HB 1782: Would have prohibited the use of cell phones by drivers unless a hands-free device was employed. OK’d in committee, sent to the House floor but never heard in the 2009 session.

HB 1526: Would outlaw text messaging while driving, but citations would not be issued unless an accident has occurred.

2009 legislation notes:
Rep. Sue Tibbs said of her stalled hands-free legislation: “(HB 1782) was heard in committee. It did pass committee, then assigned to the floor. This bill did not get heard. I didn’t get an explanation why it wasn’t given a hearing.”

She says of texting while driving: “Young people just think they’re invincible. … I just don’t think people realize how dangerous that is.” The bill called for text messaging while driving fines starting at $200 and capping out at $500.

HB 1526 includes possible jail time of up to one year and a fine of up to $1,000. The sponsor is Rep. Guy Liebmann, R-Oklahoma City.

Oklahoma City’s Metro Transit has a new policy for bus drivers: Text and be fired immediately. The first use of a cell phone brings a suspension, the second results in termination.

Previous legislation:
HB 2964, from Rep. Danny Morgan (2008), would have banned cell phoning and texting by teenage drivers.

HB 2932 (2008): Would have prohibited school bus drivers from using cell phones.

SB 176 and HB 2213 (identical, 2008): Would have prohibited use of cell phones without hands-free devices.

HB 2597 (2008): Rep. Paul Wesselhoft, R-Moore, sponsored the “Brittanie Montgomery Act,” named for a cheerleader who died while driving and texting.

“If you’re 15 and a half years old, you’re just learning how to drive, that ought to take 100 percent of your energy and attention,” says text messaging bill sponsor Rep. Paul Wesselhoft. “A 15-year-old learning how to drive has no business being on a cell phone.”

Comments

  1. Joe Law says:

    Making this law secondary enforcement, is like no law at all.

  2. I ride a motorcycle. I live in Idabel, Oklahoma and several time have almost been hit by someone distracted because of they’re using a cell phone while texting or talking. Idabel is a town with a population around 9,000. The number of people that can be seen on any given day talking or texting on their cell phones is unbelievable. I hope I or anyone else don’t becomes another statistic before a law is enforced.

  3. I hope they pass a law for no hand held cell phone use. It’s just dangerous. A friends’ daughter was hit twice by people who were on the cell phone. This current law will be ineffective.

  4. I really think that while you are driving a car you should not be talking on a phone unless you use a bluetooth device. Taking your hands from the wheel to pick up and talk on a phone distracts you from what you task is which is to drive your car. We have way too many people using phones to talk or text while driving and not paying attention to driving their vehicles.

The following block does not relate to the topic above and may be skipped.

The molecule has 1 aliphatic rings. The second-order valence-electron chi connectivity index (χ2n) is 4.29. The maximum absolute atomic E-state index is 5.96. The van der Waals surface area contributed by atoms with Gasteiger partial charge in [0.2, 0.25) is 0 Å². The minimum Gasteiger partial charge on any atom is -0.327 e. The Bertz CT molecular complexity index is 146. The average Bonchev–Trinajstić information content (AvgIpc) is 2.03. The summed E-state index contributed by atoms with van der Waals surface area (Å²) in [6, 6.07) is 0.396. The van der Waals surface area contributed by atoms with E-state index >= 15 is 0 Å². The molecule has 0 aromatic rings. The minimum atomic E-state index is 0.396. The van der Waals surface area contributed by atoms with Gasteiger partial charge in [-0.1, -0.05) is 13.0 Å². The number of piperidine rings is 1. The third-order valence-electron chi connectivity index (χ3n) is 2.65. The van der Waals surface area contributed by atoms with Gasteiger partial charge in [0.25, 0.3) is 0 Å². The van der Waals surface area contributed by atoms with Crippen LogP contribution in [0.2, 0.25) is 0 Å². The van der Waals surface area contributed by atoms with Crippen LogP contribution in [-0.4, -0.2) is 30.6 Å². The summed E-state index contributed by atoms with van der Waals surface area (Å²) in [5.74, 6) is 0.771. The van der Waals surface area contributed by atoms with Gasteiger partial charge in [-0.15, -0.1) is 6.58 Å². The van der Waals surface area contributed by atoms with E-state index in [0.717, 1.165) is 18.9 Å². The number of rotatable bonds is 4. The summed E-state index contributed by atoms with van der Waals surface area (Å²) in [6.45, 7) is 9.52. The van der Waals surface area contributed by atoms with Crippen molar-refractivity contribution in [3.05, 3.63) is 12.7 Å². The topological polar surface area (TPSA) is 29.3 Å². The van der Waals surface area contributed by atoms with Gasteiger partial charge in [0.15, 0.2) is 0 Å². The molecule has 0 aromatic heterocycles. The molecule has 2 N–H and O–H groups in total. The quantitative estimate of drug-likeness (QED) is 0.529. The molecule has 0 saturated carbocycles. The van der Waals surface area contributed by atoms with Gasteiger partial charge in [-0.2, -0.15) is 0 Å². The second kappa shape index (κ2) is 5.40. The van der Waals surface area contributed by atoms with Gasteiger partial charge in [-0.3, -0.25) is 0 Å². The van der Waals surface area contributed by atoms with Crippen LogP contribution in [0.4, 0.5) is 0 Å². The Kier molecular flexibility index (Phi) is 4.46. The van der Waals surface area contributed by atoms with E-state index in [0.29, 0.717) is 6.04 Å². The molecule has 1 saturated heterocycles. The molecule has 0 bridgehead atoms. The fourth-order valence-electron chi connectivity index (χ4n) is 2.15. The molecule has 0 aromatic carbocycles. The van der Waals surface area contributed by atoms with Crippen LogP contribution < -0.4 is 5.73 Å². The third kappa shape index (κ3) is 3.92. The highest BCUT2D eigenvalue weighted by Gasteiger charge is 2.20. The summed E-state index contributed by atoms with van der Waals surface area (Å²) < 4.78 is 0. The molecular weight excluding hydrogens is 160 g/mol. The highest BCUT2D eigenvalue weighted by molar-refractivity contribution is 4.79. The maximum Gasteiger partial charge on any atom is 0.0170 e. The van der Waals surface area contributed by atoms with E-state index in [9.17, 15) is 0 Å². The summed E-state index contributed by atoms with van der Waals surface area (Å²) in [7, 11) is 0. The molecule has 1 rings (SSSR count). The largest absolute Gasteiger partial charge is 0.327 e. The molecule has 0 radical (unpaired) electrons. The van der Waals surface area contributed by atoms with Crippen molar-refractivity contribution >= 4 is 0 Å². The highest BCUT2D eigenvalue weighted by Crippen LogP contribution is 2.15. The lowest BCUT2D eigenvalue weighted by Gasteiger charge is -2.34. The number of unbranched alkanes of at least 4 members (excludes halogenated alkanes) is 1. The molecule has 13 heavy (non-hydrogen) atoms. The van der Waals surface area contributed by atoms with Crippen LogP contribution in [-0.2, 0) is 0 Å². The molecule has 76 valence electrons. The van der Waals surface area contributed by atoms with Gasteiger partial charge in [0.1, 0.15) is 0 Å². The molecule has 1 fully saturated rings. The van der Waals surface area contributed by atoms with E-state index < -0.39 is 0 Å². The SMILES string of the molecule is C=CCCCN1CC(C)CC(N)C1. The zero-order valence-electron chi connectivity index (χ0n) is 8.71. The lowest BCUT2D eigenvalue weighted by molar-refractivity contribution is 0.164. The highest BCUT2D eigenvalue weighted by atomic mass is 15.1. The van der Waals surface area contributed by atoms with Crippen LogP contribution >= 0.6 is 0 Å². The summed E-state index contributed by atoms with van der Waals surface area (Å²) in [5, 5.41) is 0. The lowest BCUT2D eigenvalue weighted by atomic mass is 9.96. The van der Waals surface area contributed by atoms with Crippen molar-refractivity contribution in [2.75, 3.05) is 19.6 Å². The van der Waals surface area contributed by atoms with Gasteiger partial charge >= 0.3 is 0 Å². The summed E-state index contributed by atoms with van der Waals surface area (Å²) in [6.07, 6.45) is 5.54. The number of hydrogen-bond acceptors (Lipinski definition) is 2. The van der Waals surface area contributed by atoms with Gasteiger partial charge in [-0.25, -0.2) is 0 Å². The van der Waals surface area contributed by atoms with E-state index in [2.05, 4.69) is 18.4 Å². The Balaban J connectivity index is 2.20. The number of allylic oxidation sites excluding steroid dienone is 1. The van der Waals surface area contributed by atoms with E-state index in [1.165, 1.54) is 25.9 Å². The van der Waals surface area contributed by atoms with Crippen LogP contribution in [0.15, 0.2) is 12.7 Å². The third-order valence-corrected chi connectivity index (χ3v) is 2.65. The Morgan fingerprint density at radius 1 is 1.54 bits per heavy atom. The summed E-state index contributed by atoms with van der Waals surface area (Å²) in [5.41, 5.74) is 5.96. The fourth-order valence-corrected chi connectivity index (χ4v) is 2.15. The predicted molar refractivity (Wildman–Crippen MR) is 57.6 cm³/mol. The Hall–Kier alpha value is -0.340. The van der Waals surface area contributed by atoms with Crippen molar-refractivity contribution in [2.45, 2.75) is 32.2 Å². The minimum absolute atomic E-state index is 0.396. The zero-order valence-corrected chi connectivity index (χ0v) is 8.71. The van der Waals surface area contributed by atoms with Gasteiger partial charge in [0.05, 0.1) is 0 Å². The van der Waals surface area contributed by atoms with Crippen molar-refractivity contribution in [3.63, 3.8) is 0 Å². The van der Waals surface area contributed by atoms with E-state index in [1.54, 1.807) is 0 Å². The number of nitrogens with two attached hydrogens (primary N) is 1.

I think that they need to make the law stiff to those who use cell phones while driving. In the matter of truck drivers I really believe that they should be able to use the phone while driving and should they get in a accident and it is proven that the use of a cell phone by the truck driver was the cause then fines should be stiff and points against their license.

    Truck drivers are saftey consenious and they watch everything its the 4-wheelers that don’t pay attention and think that an 18-wheeler can stop on a dime and they take a lot of chances with big trucks, my husband is a truck driver and I have gone on the road with him on occasion and the cars take a lot of chances and they are the ones that cause most accidents that truck drivers get into.

    So let’s make it a severe penalty for drivers of car talking or texting on the phone and make it so that repeat offenders lose their license should they get three cell phone related tickets.

  5. BillyRay says:

    I am 100% in full support of any law that will prohibit the use of a cell phone while driving. They have to many devices out there that are available to use that are connected to cells that make you hands free and able to pay attention to the road.

    I am a truck driver myself and in a family of truck drivers. I refuse to use my cell unless I have my Bluetooth headpiece on and even then I am very picky about how long I talk on it. I can say from experience that distracted driving due to use of cell can and will kill. I lost a son to it

  6. Oh good god, i can’t believe all these comments. I thought people would be commenting about how silly this is. Okay some people get in accidents because of using their phone, so they should be banned? People are the problem here and I don’t want my right to use my phone in my car to be taken away just because some people are stupid. I text and drive and use my GPS and operate the music player and phone calling sometimes on my phone while driving. I have never once in my life caused a wreck. I would hate to be in fear next time I want to do these things and be afraid of some police officer pulling me over, giving me a ticket, and trying to intimidate me and the whole bit when I am perfectly safe.